Chinese online retailing behemoth Alibaba took the stock market by storm when it went public almost exactly a year ago.
“Today what we got is not money,” CEO Jack Ma said that day. “What we got is the trust from the people.”
But in a devastating new 3000-word cover story for Barron’s, Jonathan Laing struggles to find any redeeming qualities in the company and its stock.
For starters, Laing believes the stock, which closed at $US64.68 on Friday, is worth half that.
…Forty-five of the 52 brokerage analysts covering the company still have Buy recommendations on the stock, according to Bloomberg … The average price target of this crowd: $US95.50, up nearly 50% from the current level. It’s time to get real. A decline of up to 50% looks far more likely. Alibaba shares trade at about 25 times the consensus earnings estimate for the year ahead, and that should be closer to eBay ‘s (EBAY) multiple of 15…
In addition to the rich valuation, Laing warns about competition and discusses the history of Chinese IPOs that went from hot to cold.
However, the bulk of Laing’s screed raises red flags about corporate governance, conflicts of interest, counterfeit goods, and various other questionable business practices.
Particularly disturbing was the suggestion that Ma and his team might actually be making up some numbers, including its very flashy revenue growth stats, which Laing notes are considerably large than other large tech growth companies like Google, Amazon.com, and Facebook.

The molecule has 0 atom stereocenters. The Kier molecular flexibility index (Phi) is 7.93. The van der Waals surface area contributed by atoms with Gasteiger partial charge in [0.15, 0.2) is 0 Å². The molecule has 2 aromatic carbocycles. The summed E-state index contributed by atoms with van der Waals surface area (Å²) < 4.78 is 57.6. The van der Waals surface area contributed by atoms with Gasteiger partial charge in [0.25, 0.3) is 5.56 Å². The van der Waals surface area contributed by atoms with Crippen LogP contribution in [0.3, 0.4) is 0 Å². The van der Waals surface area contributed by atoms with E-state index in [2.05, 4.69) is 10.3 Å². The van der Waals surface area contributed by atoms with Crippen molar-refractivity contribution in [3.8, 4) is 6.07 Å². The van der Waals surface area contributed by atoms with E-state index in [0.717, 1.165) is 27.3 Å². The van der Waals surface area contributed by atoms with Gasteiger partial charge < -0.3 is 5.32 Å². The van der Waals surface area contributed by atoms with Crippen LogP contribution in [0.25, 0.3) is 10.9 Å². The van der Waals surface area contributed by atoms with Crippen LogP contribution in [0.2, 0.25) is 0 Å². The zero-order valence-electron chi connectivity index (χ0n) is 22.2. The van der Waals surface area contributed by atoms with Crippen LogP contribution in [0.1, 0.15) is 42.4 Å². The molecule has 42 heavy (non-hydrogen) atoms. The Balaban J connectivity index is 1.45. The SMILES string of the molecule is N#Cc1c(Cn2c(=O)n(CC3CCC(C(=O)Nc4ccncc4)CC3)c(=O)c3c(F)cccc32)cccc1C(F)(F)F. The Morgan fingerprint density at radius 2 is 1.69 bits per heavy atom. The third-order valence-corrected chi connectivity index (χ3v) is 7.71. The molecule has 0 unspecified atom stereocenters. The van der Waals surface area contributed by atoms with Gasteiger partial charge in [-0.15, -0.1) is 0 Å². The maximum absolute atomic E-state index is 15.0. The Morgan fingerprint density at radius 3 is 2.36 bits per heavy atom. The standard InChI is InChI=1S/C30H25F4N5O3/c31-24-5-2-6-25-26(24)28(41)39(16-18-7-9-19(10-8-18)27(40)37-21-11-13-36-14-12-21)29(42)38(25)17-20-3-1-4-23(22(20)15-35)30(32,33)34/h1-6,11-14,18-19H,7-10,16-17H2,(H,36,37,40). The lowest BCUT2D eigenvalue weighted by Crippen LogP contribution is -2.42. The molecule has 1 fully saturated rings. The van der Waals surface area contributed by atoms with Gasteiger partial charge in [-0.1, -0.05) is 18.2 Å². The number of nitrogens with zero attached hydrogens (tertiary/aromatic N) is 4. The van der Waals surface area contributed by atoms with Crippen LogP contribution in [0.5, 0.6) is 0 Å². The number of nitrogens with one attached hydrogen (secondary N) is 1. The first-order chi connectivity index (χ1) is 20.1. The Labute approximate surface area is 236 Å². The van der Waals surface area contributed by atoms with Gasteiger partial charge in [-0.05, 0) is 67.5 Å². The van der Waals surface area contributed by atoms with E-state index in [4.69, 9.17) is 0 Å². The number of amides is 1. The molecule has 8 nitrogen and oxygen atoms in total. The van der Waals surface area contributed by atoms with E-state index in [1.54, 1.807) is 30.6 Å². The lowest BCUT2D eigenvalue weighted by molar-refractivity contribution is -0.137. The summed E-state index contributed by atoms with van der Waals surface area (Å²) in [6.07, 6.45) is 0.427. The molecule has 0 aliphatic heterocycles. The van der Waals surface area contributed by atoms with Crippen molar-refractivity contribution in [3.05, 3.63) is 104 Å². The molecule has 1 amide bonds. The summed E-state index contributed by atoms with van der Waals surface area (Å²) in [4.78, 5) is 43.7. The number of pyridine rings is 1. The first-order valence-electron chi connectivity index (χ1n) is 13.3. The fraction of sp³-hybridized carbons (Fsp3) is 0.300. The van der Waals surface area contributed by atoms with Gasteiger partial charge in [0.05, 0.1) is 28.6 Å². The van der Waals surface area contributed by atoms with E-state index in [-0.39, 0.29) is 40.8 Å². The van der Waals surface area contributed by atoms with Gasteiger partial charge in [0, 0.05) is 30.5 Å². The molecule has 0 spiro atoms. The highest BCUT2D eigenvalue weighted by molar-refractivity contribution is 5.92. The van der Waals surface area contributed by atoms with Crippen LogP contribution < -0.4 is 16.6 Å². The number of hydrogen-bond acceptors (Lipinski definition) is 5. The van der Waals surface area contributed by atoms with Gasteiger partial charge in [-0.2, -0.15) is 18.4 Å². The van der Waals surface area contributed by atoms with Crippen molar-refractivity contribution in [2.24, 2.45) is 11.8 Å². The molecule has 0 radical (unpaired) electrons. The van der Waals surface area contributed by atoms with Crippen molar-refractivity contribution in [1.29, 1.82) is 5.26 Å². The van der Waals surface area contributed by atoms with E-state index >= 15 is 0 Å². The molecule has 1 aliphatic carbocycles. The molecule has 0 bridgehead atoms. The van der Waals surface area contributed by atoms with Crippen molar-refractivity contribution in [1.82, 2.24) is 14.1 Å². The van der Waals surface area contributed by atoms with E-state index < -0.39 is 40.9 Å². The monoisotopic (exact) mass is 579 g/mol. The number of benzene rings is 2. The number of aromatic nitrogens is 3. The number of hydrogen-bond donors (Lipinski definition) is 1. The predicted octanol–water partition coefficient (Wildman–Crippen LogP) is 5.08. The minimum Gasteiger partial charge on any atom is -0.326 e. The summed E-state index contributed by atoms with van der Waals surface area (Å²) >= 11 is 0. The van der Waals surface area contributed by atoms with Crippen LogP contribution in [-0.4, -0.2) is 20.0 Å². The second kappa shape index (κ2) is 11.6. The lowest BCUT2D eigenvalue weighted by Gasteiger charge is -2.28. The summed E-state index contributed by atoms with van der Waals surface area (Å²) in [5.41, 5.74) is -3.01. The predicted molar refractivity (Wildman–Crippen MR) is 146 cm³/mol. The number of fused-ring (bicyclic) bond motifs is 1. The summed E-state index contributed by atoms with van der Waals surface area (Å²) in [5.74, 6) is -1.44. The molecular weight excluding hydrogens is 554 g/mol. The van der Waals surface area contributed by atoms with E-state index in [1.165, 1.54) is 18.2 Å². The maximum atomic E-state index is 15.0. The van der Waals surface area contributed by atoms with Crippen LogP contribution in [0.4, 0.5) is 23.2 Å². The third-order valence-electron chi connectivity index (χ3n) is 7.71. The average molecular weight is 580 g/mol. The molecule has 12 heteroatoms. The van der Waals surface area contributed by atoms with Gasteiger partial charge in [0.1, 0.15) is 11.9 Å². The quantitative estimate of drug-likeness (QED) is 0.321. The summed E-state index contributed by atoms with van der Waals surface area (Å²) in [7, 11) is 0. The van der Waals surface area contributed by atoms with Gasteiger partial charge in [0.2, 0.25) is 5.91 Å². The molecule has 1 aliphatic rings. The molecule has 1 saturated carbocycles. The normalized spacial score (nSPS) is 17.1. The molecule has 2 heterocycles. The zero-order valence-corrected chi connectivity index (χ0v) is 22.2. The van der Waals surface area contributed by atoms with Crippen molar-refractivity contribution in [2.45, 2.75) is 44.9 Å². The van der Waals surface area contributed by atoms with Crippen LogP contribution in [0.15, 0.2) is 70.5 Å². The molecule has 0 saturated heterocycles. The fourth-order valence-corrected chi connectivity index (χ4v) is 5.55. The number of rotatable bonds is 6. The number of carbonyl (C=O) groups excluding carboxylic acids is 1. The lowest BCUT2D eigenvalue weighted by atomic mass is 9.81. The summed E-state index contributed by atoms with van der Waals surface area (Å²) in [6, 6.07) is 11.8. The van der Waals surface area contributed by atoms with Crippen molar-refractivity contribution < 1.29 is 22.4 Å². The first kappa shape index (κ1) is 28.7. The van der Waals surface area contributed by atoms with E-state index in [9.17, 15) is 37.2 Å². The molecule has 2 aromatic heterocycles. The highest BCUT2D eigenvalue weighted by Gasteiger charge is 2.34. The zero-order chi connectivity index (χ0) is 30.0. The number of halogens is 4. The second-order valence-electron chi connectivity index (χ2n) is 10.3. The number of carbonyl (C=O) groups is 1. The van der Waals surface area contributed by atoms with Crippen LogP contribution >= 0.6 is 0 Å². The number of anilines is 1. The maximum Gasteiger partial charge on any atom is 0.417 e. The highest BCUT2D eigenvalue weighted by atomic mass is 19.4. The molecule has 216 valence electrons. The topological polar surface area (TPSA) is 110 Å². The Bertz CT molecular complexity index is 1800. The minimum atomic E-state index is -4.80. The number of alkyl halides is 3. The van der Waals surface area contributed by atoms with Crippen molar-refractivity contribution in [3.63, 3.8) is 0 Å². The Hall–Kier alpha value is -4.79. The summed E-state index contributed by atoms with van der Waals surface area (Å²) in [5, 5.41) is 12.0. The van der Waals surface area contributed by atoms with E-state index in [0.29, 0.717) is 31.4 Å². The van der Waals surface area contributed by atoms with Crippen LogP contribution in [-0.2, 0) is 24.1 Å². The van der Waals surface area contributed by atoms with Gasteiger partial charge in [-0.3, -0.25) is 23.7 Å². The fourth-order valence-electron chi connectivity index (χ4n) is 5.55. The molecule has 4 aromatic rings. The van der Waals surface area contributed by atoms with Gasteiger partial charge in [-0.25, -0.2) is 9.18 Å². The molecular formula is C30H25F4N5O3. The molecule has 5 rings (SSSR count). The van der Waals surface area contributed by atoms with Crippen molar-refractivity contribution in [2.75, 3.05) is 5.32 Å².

… Anne Stevenson-Yang, founder of Chinese research firm JCapital Research, has closely tracked the mainland e-commerce industry in general and Alibaba specifically. She finds the growth numbers puzzling. She observes that “Alibaba’s financial reports have broken free of verifiable reality and have reached an escape velocity that doesn’t comport with Chinese government figures of overall retail sales, consumer spending, or online commerce.” Consider this: Alibaba claims to have 367 million users — about the same as one government agency’s estimate of China’s entire online-shopping population. Or this: Alibaba claims its average shopper spends 26% more on its sites each year than the average U.S. online shopper spends on all sites. Does that make any sense, given American consumers’ far greater affluence and ability to avail themselves of a vastly more developed e-commerce ecosystem?
… That $US1,215 average spend at Alibaba also seems high in view of the total average annual per capita expenditure in China, online and at physical stores; that stands at about $US2,260. It strains credulity that the average Alibaba user would spend over half of his consumer outlays on Taobao and Tmall, given that the sites have a negligible presence in categories that account for the bulk of consumer spending, like food and beverages, housing, transportation, home health products, and restaurant dining…
Laing notes that Alibaba denies any of its reported figures have been inflated.
Ma’s rags-to-riches story and disarming charm has probably helped Alibaba sell an image of integrity. But Laing’s take-down of the company is comprehensive and detailed enough that you can’t help but be left with a little doubt in your mind that something fishy is going on at the company.
“In the end, gaudy financial reports can only work for so long before reality intrudes,” Laing writes. “This hard lesson figures to be driven home to Ma and his trusting investors in the coming years, and it won’t be pretty. “
Read Laing’s whole story at Barrons.com.